Is what we joke the mobsters say. Is the nepotism famous in our state. I know a guy is how anyone becomes president, how anyone wins. It is the knit cap with eyeholes that all the real thieves are wearing, their power suit. I know a guy— colloquialism for privilege— it's in a handshake, hidden cash— white power + patriarchy passing bills back and forth.
Power relies on our isolation, our dependence, our last dollar. If we don't know a guy, we have to buy: food + medicine + booze + gas + infant formula + abortions + legal help + bail. We have to buy internet, and then search it obsessively for a beating heart.
But it's not just the gangsters and billionaires who know a guy. It is actually an age-old attitude of resilience. Everyone whose people have survived under conditions where power preferred them dead or submissive has survived because of the network of care fostered in service of survival. It is also a profoundly agricultural attitude— it is only since I started farming that I really began to understand the subversive reciprocity that is possible in community. This season I "knew a guy" who could drive my hogs to slaughter and a guy who could slaughter them and a guy who let me butcher by her side. I knew a guy with a basement full of grow lights when my greenhouse fell through. I knew a bunch of guys also trying to grow vegetables in a drought, each with helpful advice. I knew a guy with a pie. I knew a guy with manure, a guy with leaves, a guy with a post-hole digger. I knew an elder with herb knowledge, I knew a child with good ideas about the shape of a garden.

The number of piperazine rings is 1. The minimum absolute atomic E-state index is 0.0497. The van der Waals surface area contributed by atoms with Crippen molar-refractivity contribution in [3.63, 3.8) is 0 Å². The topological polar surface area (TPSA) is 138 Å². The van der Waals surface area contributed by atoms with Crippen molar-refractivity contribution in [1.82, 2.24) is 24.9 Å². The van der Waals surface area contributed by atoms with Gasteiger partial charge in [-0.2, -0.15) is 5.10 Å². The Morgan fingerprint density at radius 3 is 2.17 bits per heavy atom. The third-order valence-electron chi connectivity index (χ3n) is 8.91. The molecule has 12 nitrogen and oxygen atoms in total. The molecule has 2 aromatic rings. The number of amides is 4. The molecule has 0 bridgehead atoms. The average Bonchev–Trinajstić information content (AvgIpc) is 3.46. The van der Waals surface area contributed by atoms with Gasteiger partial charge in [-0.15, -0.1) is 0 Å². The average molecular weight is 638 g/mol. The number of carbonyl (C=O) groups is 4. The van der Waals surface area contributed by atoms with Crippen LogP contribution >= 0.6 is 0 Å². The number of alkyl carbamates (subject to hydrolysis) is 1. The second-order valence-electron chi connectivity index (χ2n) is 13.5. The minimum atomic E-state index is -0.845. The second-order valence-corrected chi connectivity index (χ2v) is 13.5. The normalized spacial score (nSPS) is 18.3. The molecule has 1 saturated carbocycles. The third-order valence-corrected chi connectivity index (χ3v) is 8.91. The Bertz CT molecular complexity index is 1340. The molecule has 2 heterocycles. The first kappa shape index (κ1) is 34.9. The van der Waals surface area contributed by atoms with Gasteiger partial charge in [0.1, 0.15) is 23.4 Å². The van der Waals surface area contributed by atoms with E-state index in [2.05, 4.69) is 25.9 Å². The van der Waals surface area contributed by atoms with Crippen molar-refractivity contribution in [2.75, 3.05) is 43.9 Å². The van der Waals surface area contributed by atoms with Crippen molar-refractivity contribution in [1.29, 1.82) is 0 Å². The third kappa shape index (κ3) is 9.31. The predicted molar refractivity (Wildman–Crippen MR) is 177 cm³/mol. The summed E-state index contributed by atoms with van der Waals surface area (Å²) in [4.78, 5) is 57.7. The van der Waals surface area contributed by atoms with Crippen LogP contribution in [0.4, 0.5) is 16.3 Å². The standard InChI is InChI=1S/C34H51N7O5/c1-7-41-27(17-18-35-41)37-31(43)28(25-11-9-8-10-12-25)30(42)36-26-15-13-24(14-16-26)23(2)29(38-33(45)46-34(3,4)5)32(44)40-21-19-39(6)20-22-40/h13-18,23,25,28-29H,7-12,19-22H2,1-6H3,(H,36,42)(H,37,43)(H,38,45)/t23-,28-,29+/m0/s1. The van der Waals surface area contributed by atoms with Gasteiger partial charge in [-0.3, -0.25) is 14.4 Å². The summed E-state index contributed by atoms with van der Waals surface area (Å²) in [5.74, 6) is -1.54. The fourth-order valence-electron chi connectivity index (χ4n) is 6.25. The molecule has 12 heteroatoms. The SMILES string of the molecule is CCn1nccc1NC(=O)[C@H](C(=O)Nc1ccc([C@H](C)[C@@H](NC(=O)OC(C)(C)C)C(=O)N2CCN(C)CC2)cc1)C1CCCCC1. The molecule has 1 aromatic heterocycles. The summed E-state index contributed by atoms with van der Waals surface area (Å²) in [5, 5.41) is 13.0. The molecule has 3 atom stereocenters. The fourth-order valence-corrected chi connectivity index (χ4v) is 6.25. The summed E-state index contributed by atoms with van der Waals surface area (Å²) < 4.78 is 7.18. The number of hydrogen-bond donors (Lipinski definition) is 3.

I know a self-taught HVAC expert; I know a guy who reads law all night for fun. I know three plus herbalists, four plus masseurs. I know a guy who really knows her history. I know 3+ DJs, 5+ drummers, at least a flash mob's worth of ass-shakers. Several well-read intersectional feminists. A lot of poets. My sister got in the truck the morning after the election and said "Well. I guess I've got to study law." Another friend said she's learning nursing. Another, midwifery and abortions. There is what you know and what you are ready to learn.
I woke to Trump-elect and did a quick inventory of what I've got:
How to can tomatoes— write poems— bake bread— large-item bike transport— wintertime ocean swim to confirm you are alive— vegetable tips— moon-howl— a recipe for dandelion wine— books for many occasions— amateur tarot— last-minute Seekonk campout— a buddy at the poetry slam— hangin out with your kid— amateur officiant at your queer love ceremony— white friend at your sucky confrontation with a racist dude— sure I will do the North-South trail with you and bring good snacks—
and that's just what's legal. Depending on who you are, I might be your guy deep, beyond the reach of what can be printed.
I want to practice saying that: "I'm your guy." And also asking are you my guy when I need something. Just in case obamacare crumbles and food stamps disappear and ICE shows up and the cops multiply; in case we encounter even more frequently the many faces under the knit mask. Two can play the favors game.
We can meet online, but we also have to be face to face and hold each others' babies. We have to meet at the soil, around a fire, around actual hot food reading poems.
This is all to say that Sidewalk Ends Farm is here for you— we know some stuff and have some stuff and know a lot of awesome people who also know and have a lot of caring skills + useful tools. One of the young women at our camp pointed out that spade forks make good riot tools— just sayin. HMU.